Francis David and Giorgio Biandrata were two early founders of the Unitarian movement, back in the 1500’s. They were masters at using new communications media to tweak the sensibilities of the religious conservatives of their day. What fun—for a time. Rev. Craig Moro will share what happened next with you this morning.
The Gospel of Climate Change - Where is the Hope?
Climate change is having an increasing impact on the earth, including human society. The basic equation of climate change, as explained in last year’s UN report, requires that carbon emissions drop steeply within the next several decades. Can we do this? Yes! We have lots of exciting technologies and strategies for reducing fossil fuels. Will we? Well…. We’ll explore the practical, political, and spiritual challenges of transitioning to a low-carbon society. Service led Wy'east Member Karl Arruda who as a trained volunteer of the Climate Reality Project, will discuss Climate Reality’s most up-to-date information on climate change’s causes, impacts, and solutions.
I had the good fortune to study the book of Revelation under the guidance of the late Rev. Daniel Berrigan. Dan was the first Roman Catholic priest to make the FBI’s Ten Most Wanted List for his anti-war activism. After serving time in prison, the Catholic Church had “silenced” his teaching and preaching for several years. His class on Revelation—the vivid, violent, and visionary last book of the New Testament—was his first chance to teach after this silencing. What I recently found in my old class notes speaks even louder today than it did forty years ago! Sermon by Rev. Craig Moro.
In Celtic mythology, the first signs of spring, the snowdrops popping up through the hard group, were said to be the steps of the goddess Brigid. Spring was considered to be just peeking its head out of winter's grip, thanks to the appearance of Brigid. Brigid, who became St. Bridget over time, the patronness of Ireland. Come explore with us as we look at the holiday, as well as the tranformation of a pre-Christian figure into a saint welcomed into the life of a complex Celtic Chrstianity. Service by Rev. Catharine Clarenbach.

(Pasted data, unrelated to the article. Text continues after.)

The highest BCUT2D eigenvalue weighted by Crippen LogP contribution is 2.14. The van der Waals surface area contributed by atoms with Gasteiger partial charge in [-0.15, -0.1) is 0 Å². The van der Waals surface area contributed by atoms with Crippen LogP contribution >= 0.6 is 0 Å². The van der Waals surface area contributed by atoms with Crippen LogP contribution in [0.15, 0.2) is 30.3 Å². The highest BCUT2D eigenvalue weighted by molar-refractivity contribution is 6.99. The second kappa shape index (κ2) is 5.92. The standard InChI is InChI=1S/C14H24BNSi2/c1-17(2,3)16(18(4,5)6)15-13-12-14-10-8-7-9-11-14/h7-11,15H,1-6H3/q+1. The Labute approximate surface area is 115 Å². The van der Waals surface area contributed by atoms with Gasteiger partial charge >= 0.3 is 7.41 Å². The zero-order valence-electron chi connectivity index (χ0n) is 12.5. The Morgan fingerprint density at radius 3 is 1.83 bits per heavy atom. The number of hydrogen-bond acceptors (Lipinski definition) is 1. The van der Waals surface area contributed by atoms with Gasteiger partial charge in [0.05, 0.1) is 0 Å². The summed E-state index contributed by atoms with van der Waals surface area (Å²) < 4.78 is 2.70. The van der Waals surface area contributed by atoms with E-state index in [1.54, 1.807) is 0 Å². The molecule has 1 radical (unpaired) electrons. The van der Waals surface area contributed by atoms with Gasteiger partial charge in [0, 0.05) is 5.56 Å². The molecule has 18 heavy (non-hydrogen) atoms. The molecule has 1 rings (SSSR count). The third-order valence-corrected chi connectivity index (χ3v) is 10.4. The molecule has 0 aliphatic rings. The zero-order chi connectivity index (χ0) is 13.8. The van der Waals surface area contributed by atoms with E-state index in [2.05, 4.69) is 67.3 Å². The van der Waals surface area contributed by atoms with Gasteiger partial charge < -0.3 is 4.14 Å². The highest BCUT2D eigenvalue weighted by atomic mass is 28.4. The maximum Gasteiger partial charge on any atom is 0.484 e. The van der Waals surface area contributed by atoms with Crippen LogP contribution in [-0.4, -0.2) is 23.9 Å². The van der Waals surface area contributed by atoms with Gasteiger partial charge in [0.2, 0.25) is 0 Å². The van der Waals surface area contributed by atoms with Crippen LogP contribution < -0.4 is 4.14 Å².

Amos is known as one of the “minor” prophets of the Hebrew Bible, but his message is huge—a message that Dr. Martin Luther King would often echo in his speeches. Are we also big enough to hear it and take it to heart? Sermon by Rev. Craig Moro
Using donated fabrics, members of NW Quilters, Inc share their time and skills by piecing, quilting and distributing quilts to 18 local charities. Wy’east Member, Linda Burk and Sue Hatt from NW Quilters, Inc will share their experience and inspiration from this work of providing quilts to those in need of comfort one stitch at a time.
Our special collection for the month of January will happen at this service and will go the NW Quilters, Inc. To learn more about this organization, visit their website at www.northwestquilters.org/comforting-quilts.
Here’s a proverb from Indonesia: “We don’t notice the elephant on our own eyelid, but can spot an ant on the other side of the sea.” I see this or that in you and in your actions. But when it comes to me...now that’s another story! Come hear such a story on this first Sunday of the new year. Sermon by Rev. Craig Moro
•Today we will also have a ceremony of welcome for new members.
At this winter time of the New Year, there is nothing so warm and cozy as a service where we sing hymns together, particularly those that bring us joy and hope for the days ahead. We will have some hymns picked out ourselves for sure, but you might also come with some favorites and requests. Service led by Wy’east Member Debra Tomsen
Join us for a "traditional" Christmas Eve Service at 5pm. This will be an intergenerational service filled with stories and singing and candlelight. Service led by Wy'east Members.
The darkest day of the year happens on December 21st. Wy'east members reflect this Sunday on their personal connections to the earth and the cycles of the seasons. Join us for this exploration of the deep roots in nature and connection to the land we share. The service will include original poetry and narrative reflection from four Wy'east members